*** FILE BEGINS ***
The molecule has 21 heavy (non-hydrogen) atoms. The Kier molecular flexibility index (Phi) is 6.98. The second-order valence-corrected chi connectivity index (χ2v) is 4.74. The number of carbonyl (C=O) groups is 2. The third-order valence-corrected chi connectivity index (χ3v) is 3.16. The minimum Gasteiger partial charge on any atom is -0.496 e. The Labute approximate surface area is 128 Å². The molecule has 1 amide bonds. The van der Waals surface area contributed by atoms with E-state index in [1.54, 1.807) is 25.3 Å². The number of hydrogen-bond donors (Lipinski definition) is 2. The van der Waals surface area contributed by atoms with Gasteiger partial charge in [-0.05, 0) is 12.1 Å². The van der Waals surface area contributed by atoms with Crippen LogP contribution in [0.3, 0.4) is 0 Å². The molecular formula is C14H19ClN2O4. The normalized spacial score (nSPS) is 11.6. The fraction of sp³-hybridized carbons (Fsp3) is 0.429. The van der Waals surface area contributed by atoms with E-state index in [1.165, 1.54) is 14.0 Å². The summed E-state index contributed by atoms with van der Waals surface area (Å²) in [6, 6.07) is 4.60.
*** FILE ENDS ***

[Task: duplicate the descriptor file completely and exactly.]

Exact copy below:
The molecule has 21 heavy (non-hydrogen) atoms. The Kier molecular flexibility index (Phi) is 6.98. The second-order valence-corrected chi connectivity index (χ2v) is 4.74. The number of carbonyl (C=O) groups is 2. The third-order valence-corrected chi connectivity index (χ3v) is 3.16. The minimum Gasteiger partial charge on any atom is -0.496 e. The Labute approximate surface area is 128 Å². The molecule has 1 amide bonds. The van der Waals surface area contributed by atoms with E-state index in [1.54, 1.807) is 25.3 Å². The number of hydrogen-bond donors (Lipinski definition) is 2. The van der Waals surface area contributed by atoms with Gasteiger partial charge in [-0.05, 0) is 12.1 Å². The van der Waals surface area contributed by atoms with Crippen LogP contribution in [0.3, 0.4) is 0 Å². The molecular formula is C14H19ClN2O4. The normalized spacial score (nSPS) is 11.6. The fraction of sp³-hybridized carbons (Fsp3) is 0.429. The van der Waals surface area contributed by atoms with E-state index in [1.165, 1.54) is 14.0 Å². The summed E-state index contributed by atoms with van der Waals surface area (Å²) in [6, 6.07) is 4.60.